Another study shows that the stress around you increases your risk of putting on weight, increases your risk of diabetes2 and reducing the stress helps with weight loss. The stress this time was living in a poorer environment. But many studies have shown multiple forms of stress works the same way.
Persistently elevated cortisol levels have been closely tied to weight gain, increased abdominal fat, and other aspects of metabolic syndrome, a collection of things that includes obesity and pre-diabetes.
When cortisol is released in response to stress, it signals the body to shift energy production into overdrive. It’s a signal for organs and various tissues in the body to accelerate production of glucose, the sugar that fuels our muscles, by breaking down carbohydrates and protein. As part of its role in freeing up energy, chronic exposure to cortisol also increases cravings for high-sugar, high-fat foods, and increases the body’s resistance to insulin, the hormone that signals the body’s cells to absorb sugar.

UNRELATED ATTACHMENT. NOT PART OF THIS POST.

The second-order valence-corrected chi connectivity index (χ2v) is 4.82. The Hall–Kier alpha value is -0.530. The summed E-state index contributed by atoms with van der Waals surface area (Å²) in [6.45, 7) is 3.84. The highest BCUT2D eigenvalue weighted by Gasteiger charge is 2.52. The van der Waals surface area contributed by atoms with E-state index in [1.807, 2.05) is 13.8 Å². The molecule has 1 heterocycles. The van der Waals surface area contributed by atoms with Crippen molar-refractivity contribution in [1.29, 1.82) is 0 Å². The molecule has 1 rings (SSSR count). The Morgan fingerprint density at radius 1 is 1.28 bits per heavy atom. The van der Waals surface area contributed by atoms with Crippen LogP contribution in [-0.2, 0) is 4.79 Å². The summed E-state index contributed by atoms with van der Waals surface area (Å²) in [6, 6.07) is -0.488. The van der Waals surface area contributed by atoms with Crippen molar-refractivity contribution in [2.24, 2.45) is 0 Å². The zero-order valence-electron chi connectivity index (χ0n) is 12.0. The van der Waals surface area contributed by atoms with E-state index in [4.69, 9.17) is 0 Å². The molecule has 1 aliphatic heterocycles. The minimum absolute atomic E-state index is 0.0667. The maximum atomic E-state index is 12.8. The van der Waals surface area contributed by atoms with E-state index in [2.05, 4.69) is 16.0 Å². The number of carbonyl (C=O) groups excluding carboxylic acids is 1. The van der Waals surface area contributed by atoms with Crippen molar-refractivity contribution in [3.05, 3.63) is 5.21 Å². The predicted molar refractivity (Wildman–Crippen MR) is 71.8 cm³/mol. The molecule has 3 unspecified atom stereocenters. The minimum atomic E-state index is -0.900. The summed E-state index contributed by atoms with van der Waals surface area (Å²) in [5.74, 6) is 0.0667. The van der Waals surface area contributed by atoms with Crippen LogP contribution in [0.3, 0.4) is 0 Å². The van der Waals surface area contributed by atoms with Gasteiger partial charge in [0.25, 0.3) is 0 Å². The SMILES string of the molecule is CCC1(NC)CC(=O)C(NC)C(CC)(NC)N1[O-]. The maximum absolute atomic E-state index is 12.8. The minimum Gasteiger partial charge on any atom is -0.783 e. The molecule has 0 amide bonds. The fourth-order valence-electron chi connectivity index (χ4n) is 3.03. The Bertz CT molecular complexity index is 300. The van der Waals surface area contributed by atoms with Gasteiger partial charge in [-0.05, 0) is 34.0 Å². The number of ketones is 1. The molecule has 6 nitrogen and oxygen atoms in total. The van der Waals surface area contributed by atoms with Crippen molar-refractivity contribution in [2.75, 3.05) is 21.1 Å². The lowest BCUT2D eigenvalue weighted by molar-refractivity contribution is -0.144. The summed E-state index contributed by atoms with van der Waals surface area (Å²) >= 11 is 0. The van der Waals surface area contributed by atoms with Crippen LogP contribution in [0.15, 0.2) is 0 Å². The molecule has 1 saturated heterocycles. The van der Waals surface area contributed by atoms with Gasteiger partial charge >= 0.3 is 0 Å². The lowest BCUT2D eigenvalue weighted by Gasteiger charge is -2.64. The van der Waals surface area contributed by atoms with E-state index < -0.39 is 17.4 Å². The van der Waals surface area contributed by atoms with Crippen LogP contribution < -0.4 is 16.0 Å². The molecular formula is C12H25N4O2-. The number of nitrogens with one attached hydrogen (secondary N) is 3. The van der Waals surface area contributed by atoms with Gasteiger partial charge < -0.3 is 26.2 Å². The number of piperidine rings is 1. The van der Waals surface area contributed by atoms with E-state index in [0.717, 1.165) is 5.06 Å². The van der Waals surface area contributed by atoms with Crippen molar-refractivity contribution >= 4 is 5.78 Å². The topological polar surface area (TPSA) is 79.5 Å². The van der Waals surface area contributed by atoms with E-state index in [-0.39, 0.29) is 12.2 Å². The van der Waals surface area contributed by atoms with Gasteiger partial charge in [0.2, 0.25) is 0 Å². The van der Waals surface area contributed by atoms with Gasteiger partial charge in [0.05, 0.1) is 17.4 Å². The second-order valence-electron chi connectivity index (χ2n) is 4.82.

In support of this in mice, stress increases cravings for energy-dense foods; in people, comfort- or stress-eating is a familiar phenomenon.
in addition consistent exposure to cortisol may re-wire the brain, for example, shrinking the pre-frontal cortex and bulking up the amygdala. Over time cortisol can increase the risk for depression and mental illness.